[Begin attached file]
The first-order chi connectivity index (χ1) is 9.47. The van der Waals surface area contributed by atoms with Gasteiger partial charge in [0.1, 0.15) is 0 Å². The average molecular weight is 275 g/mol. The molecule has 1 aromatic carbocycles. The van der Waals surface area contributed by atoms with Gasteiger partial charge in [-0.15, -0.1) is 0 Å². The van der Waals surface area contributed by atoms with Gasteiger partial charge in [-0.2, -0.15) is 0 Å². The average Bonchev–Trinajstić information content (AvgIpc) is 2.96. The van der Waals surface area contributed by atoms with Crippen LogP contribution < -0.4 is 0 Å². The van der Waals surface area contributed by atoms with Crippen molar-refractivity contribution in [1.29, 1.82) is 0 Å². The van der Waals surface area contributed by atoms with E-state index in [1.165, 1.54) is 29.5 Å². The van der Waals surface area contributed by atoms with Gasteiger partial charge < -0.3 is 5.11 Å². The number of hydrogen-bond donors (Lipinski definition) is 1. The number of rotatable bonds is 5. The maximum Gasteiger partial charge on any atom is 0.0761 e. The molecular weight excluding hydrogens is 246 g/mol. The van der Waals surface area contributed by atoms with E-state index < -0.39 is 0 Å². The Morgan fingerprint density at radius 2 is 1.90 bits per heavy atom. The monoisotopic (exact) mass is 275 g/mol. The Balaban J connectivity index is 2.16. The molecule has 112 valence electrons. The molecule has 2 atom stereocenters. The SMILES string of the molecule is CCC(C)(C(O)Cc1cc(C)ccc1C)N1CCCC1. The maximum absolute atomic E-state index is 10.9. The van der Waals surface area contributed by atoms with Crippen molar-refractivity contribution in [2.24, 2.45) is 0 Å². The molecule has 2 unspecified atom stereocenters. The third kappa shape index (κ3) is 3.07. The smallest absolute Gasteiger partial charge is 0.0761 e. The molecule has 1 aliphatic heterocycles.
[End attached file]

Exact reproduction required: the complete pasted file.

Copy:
The first-order chi connectivity index (χ1) is 9.47. The van der Waals surface area contributed by atoms with Gasteiger partial charge in [0.1, 0.15) is 0 Å². The average molecular weight is 275 g/mol. The molecule has 1 aromatic carbocycles. The van der Waals surface area contributed by atoms with Gasteiger partial charge in [-0.15, -0.1) is 0 Å². The van der Waals surface area contributed by atoms with Gasteiger partial charge in [-0.2, -0.15) is 0 Å². The average Bonchev–Trinajstić information content (AvgIpc) is 2.96. The van der Waals surface area contributed by atoms with Crippen LogP contribution < -0.4 is 0 Å². The van der Waals surface area contributed by atoms with Crippen molar-refractivity contribution in [1.29, 1.82) is 0 Å². The van der Waals surface area contributed by atoms with E-state index in [1.165, 1.54) is 29.5 Å². The van der Waals surface area contributed by atoms with Gasteiger partial charge < -0.3 is 5.11 Å². The number of hydrogen-bond donors (Lipinski definition) is 1. The number of rotatable bonds is 5. The maximum Gasteiger partial charge on any atom is 0.0761 e. The molecular weight excluding hydrogens is 246 g/mol. The van der Waals surface area contributed by atoms with E-state index < -0.39 is 0 Å². The Morgan fingerprint density at radius 2 is 1.90 bits per heavy atom. The monoisotopic (exact) mass is 275 g/mol. The Balaban J connectivity index is 2.16. The molecule has 112 valence electrons. The molecule has 2 atom stereocenters. The SMILES string of the molecule is CCC(C)(C(O)Cc1cc(C)ccc1C)N1CCCC1. The maximum absolute atomic E-state index is 10.9. The van der Waals surface area contributed by atoms with Crippen molar-refractivity contribution in [2.24, 2.45) is 0 Å². The molecule has 2 unspecified atom stereocenters. The third kappa shape index (κ3) is 3.07. The smallest absolute Gasteiger partial charge is 0.0761 e. The molecule has 1 aliphatic heterocycles.